I’m not sure if it’s kosher to discuss article queries before they are even entertained. I’m not even sure if I spelt kosher correctly, but in any event, not being a career writer, I’ll take my chances because I think the query and the question I’d like to tackle would also make for an intriguing blog post.
Anyway, the mystery involves the Radiohead video below. It’s the one for the song “Just” (great song by the way), and it’s a bit of cultural phenom, because of the way it ends.
Here watch it first:
Here is what Gavin Edwards (a regular at Rolling Stone writes in his newish book, “Is Tiny Dancer Really Elton’s Little John? Music’s Most Enduring Mysteries, Myths, and Rumors Revealed “:
What does that guy say at the end of Radiohead’s video for “Just”?
In case you’ve never seen the video–from Radiohead’s excellent second album, The Bends–it’s got two components. One is the band, looking misanthropic and unwashed, giving it their all as they pantomime rocking out in an apartment. The other is a narrative, filmed in a style reminiscent of director Douglas Sirk: A well-dressed man, an archetypal businessman, suddenly lies down in the middle of the sidewalk, curled up as if he wants his blanket. Someone trips over him, and then discovers that the man doesn’t want to get up. He says he’s not drunk or crazy, but despite the entreaties of a gathering crowd, he won’t get up and won’t explain why he’s on the pavement, although he denies that it’s cheap nihilism or fear of death. (This dialogue is all communicated through subtitles; Radiohead provides the subtext with the song’s chorus of “you do it to yourself.”) Finally, he tells the crowd why he’s lying down, at which point the subtitles are abandoned and the editing becomes choppy enough to prevent effective lip-reading. The band members gaze down from a window as the people below all lie down.
In case you haven’t figured it out by now, the whole point of the video is not what the man says, which is meant to be as much of a mystery as whatever it is Bill Murray whispers into Scarlett Johansson’s ear at the end of Lost in Translation.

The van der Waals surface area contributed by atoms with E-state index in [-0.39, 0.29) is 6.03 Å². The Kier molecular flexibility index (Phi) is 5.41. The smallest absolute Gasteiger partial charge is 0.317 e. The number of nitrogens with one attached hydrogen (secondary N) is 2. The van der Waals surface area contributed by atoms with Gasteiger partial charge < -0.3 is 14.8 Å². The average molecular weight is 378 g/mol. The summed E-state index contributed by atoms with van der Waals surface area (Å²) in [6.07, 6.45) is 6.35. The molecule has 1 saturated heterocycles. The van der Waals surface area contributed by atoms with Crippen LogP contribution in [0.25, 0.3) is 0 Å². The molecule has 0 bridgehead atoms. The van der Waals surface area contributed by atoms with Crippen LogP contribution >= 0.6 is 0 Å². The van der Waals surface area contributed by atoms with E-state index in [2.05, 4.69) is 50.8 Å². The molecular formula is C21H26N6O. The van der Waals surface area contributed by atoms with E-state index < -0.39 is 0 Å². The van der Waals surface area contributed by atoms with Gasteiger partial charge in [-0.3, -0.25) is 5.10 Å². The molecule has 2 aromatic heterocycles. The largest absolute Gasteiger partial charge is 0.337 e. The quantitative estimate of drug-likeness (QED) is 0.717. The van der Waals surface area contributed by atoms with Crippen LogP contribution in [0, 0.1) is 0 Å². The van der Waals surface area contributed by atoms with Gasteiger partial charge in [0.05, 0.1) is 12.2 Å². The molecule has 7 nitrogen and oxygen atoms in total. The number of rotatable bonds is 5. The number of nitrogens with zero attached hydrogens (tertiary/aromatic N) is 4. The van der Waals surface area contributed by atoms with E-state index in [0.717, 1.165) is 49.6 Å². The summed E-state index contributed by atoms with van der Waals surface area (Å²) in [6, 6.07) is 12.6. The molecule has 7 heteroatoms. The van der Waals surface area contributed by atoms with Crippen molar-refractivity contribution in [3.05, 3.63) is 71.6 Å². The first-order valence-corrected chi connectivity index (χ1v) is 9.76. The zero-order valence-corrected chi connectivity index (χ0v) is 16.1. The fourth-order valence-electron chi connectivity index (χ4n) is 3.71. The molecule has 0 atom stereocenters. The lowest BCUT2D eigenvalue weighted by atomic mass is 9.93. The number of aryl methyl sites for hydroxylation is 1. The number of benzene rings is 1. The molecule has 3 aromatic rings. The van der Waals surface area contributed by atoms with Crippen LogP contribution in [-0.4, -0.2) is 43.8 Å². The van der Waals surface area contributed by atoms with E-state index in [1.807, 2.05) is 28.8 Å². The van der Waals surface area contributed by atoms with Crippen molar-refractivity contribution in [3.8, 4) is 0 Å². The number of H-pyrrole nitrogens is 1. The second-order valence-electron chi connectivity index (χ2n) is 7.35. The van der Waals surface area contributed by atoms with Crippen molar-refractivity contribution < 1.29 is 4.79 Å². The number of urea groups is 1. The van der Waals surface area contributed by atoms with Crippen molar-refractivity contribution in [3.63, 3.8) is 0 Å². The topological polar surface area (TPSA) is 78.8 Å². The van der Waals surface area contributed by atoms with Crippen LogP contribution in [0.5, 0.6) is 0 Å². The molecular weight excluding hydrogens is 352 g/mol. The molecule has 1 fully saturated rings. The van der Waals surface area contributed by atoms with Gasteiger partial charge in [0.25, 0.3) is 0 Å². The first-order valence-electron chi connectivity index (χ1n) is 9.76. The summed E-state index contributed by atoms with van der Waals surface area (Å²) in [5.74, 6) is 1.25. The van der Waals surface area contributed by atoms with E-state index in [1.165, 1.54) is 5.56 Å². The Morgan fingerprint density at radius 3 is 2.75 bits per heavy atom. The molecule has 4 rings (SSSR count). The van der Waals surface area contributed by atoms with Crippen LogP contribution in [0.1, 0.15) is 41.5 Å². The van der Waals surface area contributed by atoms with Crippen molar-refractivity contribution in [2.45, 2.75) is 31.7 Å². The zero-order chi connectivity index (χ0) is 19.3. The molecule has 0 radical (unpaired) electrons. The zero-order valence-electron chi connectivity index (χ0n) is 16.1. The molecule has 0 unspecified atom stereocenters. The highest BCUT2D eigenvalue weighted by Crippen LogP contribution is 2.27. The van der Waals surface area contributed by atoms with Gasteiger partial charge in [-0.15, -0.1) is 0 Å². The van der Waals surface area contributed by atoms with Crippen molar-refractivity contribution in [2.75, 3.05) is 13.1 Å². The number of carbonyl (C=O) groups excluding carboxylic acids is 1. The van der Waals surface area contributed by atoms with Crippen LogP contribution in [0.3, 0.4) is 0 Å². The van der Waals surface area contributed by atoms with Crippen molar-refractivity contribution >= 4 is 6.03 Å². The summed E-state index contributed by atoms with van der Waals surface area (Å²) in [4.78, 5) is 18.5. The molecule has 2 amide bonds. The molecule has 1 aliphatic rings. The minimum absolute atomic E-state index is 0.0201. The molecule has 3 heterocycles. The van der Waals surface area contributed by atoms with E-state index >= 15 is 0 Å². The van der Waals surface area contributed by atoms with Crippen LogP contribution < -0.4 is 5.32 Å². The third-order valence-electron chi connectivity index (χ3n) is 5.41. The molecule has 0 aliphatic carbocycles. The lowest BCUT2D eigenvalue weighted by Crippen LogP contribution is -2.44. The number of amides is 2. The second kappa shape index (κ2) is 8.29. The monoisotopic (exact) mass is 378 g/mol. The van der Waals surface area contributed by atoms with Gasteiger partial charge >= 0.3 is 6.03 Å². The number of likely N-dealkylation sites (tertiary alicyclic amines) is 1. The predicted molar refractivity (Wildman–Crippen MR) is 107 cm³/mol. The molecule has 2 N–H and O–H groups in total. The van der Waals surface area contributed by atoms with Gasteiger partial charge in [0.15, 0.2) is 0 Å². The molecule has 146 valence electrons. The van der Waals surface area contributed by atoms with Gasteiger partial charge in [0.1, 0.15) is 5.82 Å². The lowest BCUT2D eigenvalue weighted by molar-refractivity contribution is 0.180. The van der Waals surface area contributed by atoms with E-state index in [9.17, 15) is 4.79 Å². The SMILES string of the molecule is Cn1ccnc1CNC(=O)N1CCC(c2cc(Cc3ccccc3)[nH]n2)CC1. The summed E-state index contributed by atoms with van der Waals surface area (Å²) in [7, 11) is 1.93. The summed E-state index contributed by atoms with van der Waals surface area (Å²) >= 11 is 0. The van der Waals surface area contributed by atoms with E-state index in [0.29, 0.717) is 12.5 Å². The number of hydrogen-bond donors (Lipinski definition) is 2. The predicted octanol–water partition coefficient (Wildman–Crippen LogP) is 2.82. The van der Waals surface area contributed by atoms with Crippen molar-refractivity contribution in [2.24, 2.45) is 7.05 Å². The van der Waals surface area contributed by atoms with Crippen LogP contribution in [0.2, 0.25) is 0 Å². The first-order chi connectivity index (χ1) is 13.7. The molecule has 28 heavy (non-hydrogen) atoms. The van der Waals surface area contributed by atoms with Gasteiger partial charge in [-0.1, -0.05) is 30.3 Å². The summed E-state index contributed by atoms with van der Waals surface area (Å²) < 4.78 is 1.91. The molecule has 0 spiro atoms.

The band remains resolutely silent on the issue; Jamie Thraves, the director of the clip, has said, “To tell you would deaden the impact, and probably make you want to lie down in the road, too.” You want a real mystery? Why does the crowd on a British street include an American police officer?
So basically the jury is out, which is why we should bring in good old observational/hypothesis driven science.
I mean, there’s no secret that Thom Yorke and Radiohead have a general interest in the sciences (at least metaphorically). You only need to look at albums like “The Bends” (physiology), “O.K. Computer” (computer technology), “Kid A” (cloning), and most recently, Mr. Yorke’s “Eraser” (global warming).
So why not use these disciplines, our most favourites of subjects, to solve it.
It may seem an odd idea, but I think it could lead to interesting places if one takes a good hard look at the evidence as supplied by the video, by the song itself, and by the empirical conjecture formed by a training in the sciences (that is my own as well as other readers of this post).
As an example, I can already see discussions that could lead to sound physics, as well as various medical angles that may be either be physiological or psychological in nature. In other words, science would presumably dictate that its very unlikely that the cause of everyone lying down is linguistic in nature. There’s presumably something else else going on that might court the physical or life sciences.
In any event, it would make for an interesting read, and more intriguing to me, it gets to double as a sneaky way to talk on a variety of different scientific concepts. Ta da – Another example of “covert science communication.”
So what do you think? This, by the way, is a two fold question, i.e. what do you think of the idea as an article; and also what do you think is going on?